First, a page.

| Activists take part in a demonstration in Udalguri to demand Bodoland. File picture |
Kokrajhar/New Delhi, Aug. 18: The National Democratic Front of Boroland-Progressive (NDFB-P) today said it wanted statehood and was not willing to settle for anything less, like a Union Territory.
In an interview to The Telegraph published on August 12, NDFB (P) general secretary Gobinda Basumatari had dared the Centre to grant Union Territory status to Bodoland.
Today, Basumatari said his statement had been misconstrued and that had they wanted to accept Union Territory status, an accord would already have been signed.
In a statement issued to the media today, Basumatari said, “We are sticking to the demand for Bodoland. We have been demanding creation of the state in accordance with the provisions of Articles 2 & 3 of the Constitution for the past seven years during our dialogue with the government of India.”
Basumatari criticised a section of the press for making a “deliberate attempt to spread misgivings among people about NDFB (P)’s stand by stating that he had scaled down the demand for statehood to that for a Union Territory. “Had we drifted away from the statehood demand and opted for any other settlement, we could have already signed the accord. The NDFB (P) is determined to get statehood and will continue its struggle for Bodoland,” he said.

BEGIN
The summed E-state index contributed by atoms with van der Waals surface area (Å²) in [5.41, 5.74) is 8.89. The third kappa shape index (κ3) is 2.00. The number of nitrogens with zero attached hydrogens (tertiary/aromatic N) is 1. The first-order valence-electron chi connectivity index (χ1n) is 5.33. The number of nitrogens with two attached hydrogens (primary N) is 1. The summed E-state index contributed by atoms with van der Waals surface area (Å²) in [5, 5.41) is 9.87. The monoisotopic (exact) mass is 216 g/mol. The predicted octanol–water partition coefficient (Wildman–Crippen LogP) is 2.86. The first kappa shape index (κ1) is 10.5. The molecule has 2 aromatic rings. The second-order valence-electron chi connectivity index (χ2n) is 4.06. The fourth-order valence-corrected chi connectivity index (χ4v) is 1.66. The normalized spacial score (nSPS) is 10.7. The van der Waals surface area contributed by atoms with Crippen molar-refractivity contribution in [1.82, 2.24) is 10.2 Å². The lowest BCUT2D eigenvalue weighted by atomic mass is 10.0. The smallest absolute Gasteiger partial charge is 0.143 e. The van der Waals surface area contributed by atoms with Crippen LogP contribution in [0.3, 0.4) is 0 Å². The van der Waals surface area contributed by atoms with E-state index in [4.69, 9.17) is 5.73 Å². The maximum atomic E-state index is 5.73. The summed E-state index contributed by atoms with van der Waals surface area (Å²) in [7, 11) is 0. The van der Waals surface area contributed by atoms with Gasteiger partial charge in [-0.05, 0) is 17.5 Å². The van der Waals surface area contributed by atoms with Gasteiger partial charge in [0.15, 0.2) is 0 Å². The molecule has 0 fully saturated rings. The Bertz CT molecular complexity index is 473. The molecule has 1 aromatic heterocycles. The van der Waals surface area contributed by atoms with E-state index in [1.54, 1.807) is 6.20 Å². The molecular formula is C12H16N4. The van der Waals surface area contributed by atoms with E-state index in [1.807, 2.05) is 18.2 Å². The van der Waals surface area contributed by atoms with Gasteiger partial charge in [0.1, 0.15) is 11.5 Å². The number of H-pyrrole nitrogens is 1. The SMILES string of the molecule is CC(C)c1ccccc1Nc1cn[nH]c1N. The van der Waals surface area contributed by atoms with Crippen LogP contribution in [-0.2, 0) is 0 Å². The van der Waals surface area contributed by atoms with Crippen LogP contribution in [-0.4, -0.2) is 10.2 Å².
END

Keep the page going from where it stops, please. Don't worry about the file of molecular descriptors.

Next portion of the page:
Basumatari clarified that in reply to a question, he had stated that there was no provision in the Constitution for more power to Sixth Schedule councils except pumping in more money. Bodo people were interested in more political power and not money, he added.
“To give more political power to the Bodos, the next option is statehood. I simply said in between statehood and a Sixth Schedule council, there is one provision that can give more power to the people, and that is a Union Territory. This statement was misquoted and misconstrued. I did not say that we want a Union Territory,” he said.
Basumatari said, “As of now, the situation has changed after declaration of the Congress’s decision to concede the longstanding demand of the people of Telangana area by granting them a state. We have decided to launch our movement for separate state together with other Bodo organisations, including the All Bodo Students’ Union, through peaceful, democratic and non-violence movement.”
“We have decided to work together for statehood till we achieve the objective,” the leader said.
The statement comes at a time when Bodo groups, including NDFB, have demanded tripartite talks regarding the statehood issue.
Sources said the joint secretary (Northeast) in the Union home ministry is likely to visit Dispur this week to discuss the issue with Assam chief minister Tarun Gogoi.
In the interview, Basumatari had pointed that out of more than 1.25 crore bighas of land in the 47 tribal belts and blocks in Assam, the tribal communities had been left with only 88 lakh bighas. The rest, he had said, were “de-notified and de-reserved” to accommodate tea gardens and various industries, among others. He had said even the land on which Dispur stood was once “paddy fields of Bodos and Rabhas”.
The NDFB and Absu also accused the state government and to an extent, the media, today of misleading the people.
This week, an Absu letter to the Kokrajhar deputy commissioner was misread as retraction of all agitation programmes, the students’ union said. “We had only said we would not stop trains or resort to blockades till the schedule for tripartite talks is announced. But we will continue with peaceful agitation and would be on an indefinite hunger strike from August 22,” Absu president Pramod Boro said.